Remember how I said that Larabee’s inventions were more trouble than they were worth? That I found that out the hard way? I did. It was… unpleasant, to say the least. That much I have already said. What I may have failed to mention was the uncanny talent I was developing for predicting the worst.
And that, I feared, would be even more of a problem than I already had.
Clayton glared at Larabee. “I am still five. I do not want to be five. This has lasted long enough. I know that you can fix this. You can. I am sure you can. I believe in you.”
“You’re about a minute from killing me, aren’t you?”
Clay smiled thinly. “You know me so well, don’t you?”
“At least you are only five. I’d actually be worried if you were your normal size.”
“If you don’t get me back to my normal size soon, it won’t matter if I’m only five,” Clayton warned, pointing a small, fat finger at Larabee. “I will make sure you pay for this. I am not doing school again. I am not starting over at five years old.”
“They would all think you’re a genius.”
Clay shook his head. He didn’t care about being thought a genius, not like Larabee clearly did. “Not the point, Larabee. I’ve done that. I don’t want to do it again. I need to move forward with my life, not back. I thought you wanted me to be a hero and all.”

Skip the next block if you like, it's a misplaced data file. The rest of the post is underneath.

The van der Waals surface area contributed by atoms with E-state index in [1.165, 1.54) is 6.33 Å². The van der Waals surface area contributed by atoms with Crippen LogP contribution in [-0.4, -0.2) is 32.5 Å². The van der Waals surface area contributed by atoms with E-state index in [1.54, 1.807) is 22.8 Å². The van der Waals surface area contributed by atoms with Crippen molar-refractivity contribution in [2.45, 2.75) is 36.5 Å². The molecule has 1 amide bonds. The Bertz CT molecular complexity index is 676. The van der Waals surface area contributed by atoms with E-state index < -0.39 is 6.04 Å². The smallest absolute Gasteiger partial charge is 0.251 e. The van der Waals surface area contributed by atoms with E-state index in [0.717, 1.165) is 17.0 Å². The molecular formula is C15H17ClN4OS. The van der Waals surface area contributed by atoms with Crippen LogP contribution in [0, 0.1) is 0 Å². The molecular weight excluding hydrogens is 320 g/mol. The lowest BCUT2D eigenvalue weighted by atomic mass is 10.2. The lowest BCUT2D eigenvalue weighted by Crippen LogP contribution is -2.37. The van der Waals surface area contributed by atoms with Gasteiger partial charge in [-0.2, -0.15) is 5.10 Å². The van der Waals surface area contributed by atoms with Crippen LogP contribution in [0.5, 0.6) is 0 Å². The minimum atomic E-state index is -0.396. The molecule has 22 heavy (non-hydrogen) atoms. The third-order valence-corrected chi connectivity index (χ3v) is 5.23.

“I do,” Larabee agreed, “but what I really think you need to do is find a positive way of looking at things. You could try and roll with the punches a bit more, you know. You might not have the greatest superhero ability in the universe, but you have one. You can do amazing things, and I think that you need to appreciate it a bit more. I also think that if you had to start all over at five, it wouldn’t be that bad, either. You’d be hailed as a genius, you could finish with school early, and you would have the chance to do it right the second time around.”
“The first time was hell. I don’t want to go back. It could be worse.”
“Bright side, Clayton, look on the bright side.”
“Why do I suddenly get the feeling that there will be a chorus jumping out and singing that Monty Python song?” Clayton asked, frowning. He looked around, but the chorus didn’t come. Still, he had a bad feeling anyway.
“Try this,” Larabee said, handing him a pill.
Clayton surfaced from a very dark and murky pool, exhausted, feeling like he had just barely saved himself from drowning. He opened his eyes and looked around.
“What? Where… I am… I’m me! It worked. Larabee actually did it. He fixed it. I’m me!”
Clayton looked at him. “What do you mean, mostly?”
Larabee grimaced, pointing to Clay’s shoulder. He looked behind him, staring in horror at the flesh writhing around his back. Then the tentacle smacked him in the face.